Jeremy Weisz  15:10  

Yeah. And I want to point something out about asking educated questions or making comments, I think what goes a long way is vulnerability. And so if you’re asking a question, not like bragging or making comment bragging, but like actually saying something like, you know what we love your feedback, because this is something we’re really working on, or struggling with. There are other people that appreciate one, you come from that place, and two other people may be struggling or facing the same challenge, and they really appreciate it. So it really

John Corcoran  15:41  

creates a great dialogue. And the flip side of that is, you know, we all know, we all have seen whether someone who’s, who’s boasting, right, or who’s kind of what’s the word for the humblebrag. Right. And, you know, you don’t want to be that person. You know, I think I think that you can create much deeper connections with people, when you do show that vulnerability, when you do share something that you’re challenged by that you’re working on, because chances are there other people, and I’m not saying you have to be totally, you know, bare your soul. There’s oversharing, right.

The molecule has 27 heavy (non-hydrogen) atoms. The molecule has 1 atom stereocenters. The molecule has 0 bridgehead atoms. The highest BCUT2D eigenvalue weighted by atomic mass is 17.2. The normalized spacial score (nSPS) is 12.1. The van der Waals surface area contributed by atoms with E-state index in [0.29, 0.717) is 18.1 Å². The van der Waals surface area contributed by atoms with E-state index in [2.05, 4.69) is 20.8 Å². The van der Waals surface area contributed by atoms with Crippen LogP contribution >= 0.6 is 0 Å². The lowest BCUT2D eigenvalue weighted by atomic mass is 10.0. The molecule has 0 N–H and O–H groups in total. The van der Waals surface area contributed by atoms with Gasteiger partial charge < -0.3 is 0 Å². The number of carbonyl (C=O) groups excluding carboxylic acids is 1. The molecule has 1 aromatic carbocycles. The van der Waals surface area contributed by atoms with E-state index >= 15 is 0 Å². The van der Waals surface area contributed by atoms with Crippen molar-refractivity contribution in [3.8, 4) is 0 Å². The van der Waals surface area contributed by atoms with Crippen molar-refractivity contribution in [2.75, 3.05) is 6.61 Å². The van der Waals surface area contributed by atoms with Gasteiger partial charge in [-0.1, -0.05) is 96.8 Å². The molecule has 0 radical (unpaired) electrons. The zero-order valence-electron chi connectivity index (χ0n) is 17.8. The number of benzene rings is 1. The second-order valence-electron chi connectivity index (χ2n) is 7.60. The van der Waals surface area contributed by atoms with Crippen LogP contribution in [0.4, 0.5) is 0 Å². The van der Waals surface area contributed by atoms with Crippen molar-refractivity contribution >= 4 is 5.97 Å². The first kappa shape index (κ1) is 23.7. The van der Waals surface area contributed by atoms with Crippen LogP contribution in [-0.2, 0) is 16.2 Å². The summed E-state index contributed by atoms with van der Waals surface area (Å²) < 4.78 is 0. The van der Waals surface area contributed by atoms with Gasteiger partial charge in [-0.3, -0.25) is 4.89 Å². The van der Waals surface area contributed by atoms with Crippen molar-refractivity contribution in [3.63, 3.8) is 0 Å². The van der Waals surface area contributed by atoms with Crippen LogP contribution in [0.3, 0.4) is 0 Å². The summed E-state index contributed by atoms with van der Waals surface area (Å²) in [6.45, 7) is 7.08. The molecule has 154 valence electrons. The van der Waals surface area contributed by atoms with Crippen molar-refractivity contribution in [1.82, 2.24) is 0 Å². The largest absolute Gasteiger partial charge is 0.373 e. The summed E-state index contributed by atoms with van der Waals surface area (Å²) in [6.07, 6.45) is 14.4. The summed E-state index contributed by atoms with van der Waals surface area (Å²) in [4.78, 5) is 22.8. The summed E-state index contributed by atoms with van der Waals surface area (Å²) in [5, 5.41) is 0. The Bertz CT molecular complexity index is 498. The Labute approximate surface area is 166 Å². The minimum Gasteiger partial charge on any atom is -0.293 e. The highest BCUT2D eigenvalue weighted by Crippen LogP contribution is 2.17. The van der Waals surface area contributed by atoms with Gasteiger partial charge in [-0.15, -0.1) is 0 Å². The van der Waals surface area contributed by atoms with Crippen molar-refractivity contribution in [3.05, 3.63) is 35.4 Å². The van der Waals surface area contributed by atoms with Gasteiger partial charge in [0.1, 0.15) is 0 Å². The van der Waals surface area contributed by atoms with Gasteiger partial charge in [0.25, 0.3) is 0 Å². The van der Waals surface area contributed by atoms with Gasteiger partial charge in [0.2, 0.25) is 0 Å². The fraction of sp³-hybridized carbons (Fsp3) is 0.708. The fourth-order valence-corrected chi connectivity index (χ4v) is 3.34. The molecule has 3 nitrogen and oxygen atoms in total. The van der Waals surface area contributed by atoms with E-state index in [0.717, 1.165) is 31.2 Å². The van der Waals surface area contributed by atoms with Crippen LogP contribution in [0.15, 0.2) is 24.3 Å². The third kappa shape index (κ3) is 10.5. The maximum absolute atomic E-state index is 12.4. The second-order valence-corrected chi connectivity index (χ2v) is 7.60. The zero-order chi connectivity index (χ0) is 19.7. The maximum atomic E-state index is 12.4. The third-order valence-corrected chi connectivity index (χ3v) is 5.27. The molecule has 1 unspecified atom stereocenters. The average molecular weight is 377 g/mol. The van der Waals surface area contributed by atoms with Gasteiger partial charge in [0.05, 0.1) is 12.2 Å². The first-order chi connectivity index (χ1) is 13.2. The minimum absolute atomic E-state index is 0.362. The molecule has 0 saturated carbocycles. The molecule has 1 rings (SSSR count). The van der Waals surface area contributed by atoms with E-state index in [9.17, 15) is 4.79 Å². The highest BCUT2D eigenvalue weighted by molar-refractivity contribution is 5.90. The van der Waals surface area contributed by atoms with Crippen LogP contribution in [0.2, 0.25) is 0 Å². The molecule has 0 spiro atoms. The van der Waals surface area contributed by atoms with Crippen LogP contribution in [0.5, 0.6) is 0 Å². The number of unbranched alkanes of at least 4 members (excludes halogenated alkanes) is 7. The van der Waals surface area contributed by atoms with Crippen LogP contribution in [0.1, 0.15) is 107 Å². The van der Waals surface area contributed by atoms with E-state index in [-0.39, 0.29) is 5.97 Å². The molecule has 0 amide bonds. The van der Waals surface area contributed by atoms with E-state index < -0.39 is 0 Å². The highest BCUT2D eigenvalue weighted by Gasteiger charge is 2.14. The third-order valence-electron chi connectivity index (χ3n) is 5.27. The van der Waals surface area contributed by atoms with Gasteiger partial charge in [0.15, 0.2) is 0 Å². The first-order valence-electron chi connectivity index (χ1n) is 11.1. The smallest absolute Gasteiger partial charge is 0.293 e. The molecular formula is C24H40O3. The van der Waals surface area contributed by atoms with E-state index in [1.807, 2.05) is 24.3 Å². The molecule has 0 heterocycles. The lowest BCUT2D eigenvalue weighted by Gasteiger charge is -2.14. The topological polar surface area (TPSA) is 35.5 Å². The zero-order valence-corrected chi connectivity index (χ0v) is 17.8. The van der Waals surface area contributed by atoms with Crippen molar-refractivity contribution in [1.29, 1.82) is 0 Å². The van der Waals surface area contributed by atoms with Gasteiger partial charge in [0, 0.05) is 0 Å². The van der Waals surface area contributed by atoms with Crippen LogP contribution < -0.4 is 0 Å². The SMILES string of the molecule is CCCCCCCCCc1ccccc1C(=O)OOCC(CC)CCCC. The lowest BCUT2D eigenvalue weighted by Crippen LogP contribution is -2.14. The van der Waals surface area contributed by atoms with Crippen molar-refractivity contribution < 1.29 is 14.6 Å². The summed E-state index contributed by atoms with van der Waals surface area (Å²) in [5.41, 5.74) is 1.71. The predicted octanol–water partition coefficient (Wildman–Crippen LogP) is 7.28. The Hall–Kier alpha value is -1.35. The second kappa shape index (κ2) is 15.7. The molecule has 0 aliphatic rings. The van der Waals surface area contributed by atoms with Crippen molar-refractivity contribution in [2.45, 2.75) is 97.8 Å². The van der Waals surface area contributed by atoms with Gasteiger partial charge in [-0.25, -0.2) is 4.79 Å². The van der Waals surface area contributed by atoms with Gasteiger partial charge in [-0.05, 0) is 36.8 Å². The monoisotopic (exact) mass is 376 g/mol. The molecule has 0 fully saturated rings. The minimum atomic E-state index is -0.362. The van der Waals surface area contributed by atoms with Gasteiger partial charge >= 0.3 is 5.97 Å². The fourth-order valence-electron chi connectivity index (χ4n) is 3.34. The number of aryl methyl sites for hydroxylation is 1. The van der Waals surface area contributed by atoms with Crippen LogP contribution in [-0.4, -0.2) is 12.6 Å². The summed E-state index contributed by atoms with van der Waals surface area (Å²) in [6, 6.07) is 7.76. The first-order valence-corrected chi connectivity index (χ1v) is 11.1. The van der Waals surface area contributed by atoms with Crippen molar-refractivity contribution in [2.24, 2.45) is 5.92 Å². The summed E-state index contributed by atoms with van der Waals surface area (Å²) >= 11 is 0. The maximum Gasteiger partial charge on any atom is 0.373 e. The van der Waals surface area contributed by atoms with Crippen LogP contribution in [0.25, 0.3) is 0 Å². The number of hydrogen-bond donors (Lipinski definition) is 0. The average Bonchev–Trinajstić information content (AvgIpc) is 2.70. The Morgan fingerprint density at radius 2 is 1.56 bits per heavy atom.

Jeremy Weisz  16:22  

And he told me to be vulnerable. Everyone turned on me.

John Corcoran  16:27  

No, I know, if someone’s gonna tell me, that’d be like, you know, but you don’t want to overdo it. But definitely vulnerable. I think that’s a great point. So that’s point number three. Point number four, this is a great one is to show appreciation share, Jeremy, but

Jeremy Weisz  16:41  

I mean, listen, be the organizer. And the people in charge spent a lot of time and energy putting things together and coordinating. And you know, when we, when we helped run live events, like you really when people give you and show appreciation for the work and energy they put into it, it goes a long way. And, you know, just reaching out to the organizers, and the people just telling not being real specific with, you know, I love how you ran this part. And you started off with the winds, and then you went to the channel or whatever, maybe it was the format, or maybe it was the way they ran it whatever it is. showing appreciation is big.

John Corcoran  17:20